I was looking up the stairs in my house, and noticed my cat staring upstairs into my room, which was unusual. I decided it might be worth investigating, and walked upstairs to discover a cloud of smoke coming from the computer, along with a strong smell of burnt electronics. The extended memory card had shorted and caught fire. That was the end of the extended memory card, and the end of Windows 3.1 on that computer (which requires extended memory to run). Now it runs DOS 5.0.
Anyway, I played some retro games on the computer, including Where in Time is Carmen Sandiego, and a game called Intel Memory Hog Hunter. Intel Memory Hog Hunter is essentially like Pac-Man, only Pac-Man is an Intel circuit board, and the ghosts are hogs. The object is to try to catch the hogs and keep them away from the memory chips, you "win" software, it's neat to see the ancient designs for Software (Windows 286, WordPerfect, Lotus 123, etc.) Eventually the game starts to get very slooowwww because it can't handle moving all the hogs around.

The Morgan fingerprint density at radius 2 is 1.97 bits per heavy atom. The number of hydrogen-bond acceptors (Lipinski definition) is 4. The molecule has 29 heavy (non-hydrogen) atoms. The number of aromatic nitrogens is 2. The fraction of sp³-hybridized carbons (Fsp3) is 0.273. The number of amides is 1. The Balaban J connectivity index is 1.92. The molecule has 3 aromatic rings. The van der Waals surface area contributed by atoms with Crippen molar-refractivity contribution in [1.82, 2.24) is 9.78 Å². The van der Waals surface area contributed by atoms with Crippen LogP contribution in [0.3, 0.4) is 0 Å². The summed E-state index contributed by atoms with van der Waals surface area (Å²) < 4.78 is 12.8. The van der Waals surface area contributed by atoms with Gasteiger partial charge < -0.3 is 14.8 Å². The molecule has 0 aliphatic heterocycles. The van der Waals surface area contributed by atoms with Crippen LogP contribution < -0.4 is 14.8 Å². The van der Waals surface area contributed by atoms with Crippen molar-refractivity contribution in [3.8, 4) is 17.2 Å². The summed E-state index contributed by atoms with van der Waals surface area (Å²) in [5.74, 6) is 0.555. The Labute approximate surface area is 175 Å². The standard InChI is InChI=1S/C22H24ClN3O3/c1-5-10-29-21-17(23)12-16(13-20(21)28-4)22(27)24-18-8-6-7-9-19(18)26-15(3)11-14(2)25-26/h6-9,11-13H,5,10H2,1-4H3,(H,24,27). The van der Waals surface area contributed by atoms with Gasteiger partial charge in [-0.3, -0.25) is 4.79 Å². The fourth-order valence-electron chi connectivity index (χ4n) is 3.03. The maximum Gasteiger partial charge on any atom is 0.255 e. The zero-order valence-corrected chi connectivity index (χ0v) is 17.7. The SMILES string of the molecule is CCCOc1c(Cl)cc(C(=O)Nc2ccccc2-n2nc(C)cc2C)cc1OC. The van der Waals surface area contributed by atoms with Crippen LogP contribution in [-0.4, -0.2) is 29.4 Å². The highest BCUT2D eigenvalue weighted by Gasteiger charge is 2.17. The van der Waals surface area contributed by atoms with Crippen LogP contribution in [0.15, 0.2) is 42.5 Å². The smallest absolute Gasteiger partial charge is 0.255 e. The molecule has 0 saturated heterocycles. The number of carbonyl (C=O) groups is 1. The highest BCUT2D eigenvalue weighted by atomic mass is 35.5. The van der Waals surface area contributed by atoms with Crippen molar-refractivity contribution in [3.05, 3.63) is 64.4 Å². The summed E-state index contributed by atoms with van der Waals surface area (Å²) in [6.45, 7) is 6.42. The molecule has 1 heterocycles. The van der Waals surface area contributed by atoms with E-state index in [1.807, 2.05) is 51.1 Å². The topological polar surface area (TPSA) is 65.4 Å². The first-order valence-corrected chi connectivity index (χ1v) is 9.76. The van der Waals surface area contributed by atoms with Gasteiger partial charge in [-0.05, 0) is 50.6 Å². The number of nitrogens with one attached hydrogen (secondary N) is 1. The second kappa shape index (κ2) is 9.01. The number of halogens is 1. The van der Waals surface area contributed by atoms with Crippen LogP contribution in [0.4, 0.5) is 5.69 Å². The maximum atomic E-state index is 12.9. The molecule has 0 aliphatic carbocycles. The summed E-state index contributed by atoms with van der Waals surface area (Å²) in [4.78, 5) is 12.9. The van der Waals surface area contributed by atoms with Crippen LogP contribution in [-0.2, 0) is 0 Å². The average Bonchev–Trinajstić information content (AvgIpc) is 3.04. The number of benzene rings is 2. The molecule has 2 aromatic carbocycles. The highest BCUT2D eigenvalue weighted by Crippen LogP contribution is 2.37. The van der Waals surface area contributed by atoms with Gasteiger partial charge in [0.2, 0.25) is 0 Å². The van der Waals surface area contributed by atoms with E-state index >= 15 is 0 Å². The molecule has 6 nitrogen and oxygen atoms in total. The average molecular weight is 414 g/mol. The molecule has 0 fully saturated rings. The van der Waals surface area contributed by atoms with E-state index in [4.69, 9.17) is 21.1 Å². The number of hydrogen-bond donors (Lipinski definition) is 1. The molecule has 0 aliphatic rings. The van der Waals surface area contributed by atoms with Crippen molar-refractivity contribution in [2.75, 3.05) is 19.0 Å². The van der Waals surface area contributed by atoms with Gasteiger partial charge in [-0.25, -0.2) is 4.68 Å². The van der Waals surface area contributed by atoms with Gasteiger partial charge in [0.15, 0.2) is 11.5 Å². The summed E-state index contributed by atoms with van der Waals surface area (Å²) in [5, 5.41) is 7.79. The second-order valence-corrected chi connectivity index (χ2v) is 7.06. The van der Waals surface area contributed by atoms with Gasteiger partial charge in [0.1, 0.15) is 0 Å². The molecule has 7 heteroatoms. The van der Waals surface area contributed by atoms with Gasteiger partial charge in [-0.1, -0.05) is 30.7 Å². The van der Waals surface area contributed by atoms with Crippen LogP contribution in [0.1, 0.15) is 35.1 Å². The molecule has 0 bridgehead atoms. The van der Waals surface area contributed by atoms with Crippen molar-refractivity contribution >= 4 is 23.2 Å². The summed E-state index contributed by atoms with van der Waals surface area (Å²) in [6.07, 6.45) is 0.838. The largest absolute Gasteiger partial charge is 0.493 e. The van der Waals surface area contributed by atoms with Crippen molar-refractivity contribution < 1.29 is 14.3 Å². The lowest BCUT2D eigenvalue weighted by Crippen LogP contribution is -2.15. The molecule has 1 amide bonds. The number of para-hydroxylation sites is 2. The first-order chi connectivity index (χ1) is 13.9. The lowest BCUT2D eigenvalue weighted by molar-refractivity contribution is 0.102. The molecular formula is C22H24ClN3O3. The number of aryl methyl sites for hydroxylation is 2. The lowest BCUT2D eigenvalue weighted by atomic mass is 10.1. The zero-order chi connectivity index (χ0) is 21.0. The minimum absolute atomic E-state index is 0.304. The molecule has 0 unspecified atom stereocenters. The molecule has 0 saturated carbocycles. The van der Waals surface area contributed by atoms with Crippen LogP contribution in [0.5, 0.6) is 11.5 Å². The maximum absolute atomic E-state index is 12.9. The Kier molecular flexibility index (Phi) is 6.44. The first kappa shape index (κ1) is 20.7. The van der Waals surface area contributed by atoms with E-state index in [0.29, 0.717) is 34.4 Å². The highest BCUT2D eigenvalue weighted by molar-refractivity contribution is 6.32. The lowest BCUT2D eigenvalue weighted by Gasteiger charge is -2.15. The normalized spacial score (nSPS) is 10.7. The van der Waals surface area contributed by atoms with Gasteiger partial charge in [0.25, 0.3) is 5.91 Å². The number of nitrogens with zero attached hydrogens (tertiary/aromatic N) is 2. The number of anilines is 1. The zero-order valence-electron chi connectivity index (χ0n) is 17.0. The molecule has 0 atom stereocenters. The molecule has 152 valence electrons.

Unintentional work of art

Old West Hall on Dickinson College's campus has what I think is an unintentional work of art. As you walk to Old West at night from High Street, you can see in almost all of the windows (and there are probably between ten and twenty of these) three candles lit for the holidays. In one, though, there is a menorah. It would actually make for a nice picture if I could somehow take a detailed enough photograph at night.

01 December 2005

Berenstain Bears Author Dies

Stan Berenstain, the author of the Berenstain Bears books, died on 24 November. NPR had an interview with this bookstore owner, Peter Glassman. Mr. Glassman criticized the Berenstains for rushing out their books, and said that the books had forced morals and were therefore not as good. Honestly, I think many children's books have morals in them. I really enjoyed the Berenstain Bear books as I was growing up, even if they did have morals in them.
My favorite books growing up, though, were probably Robert McCloskey's books, not Make Way for Ducklings, but Blueberries for Sal, One Morning in Maine, and Time of Wonder. I used to go on vacation near the locale of these books when I was younger, and it was fun to read about places that I actually was (or could go visit) in the books. There actually really is a Condon's Garage (If you read One Morning in Maine, you'll know what I mean)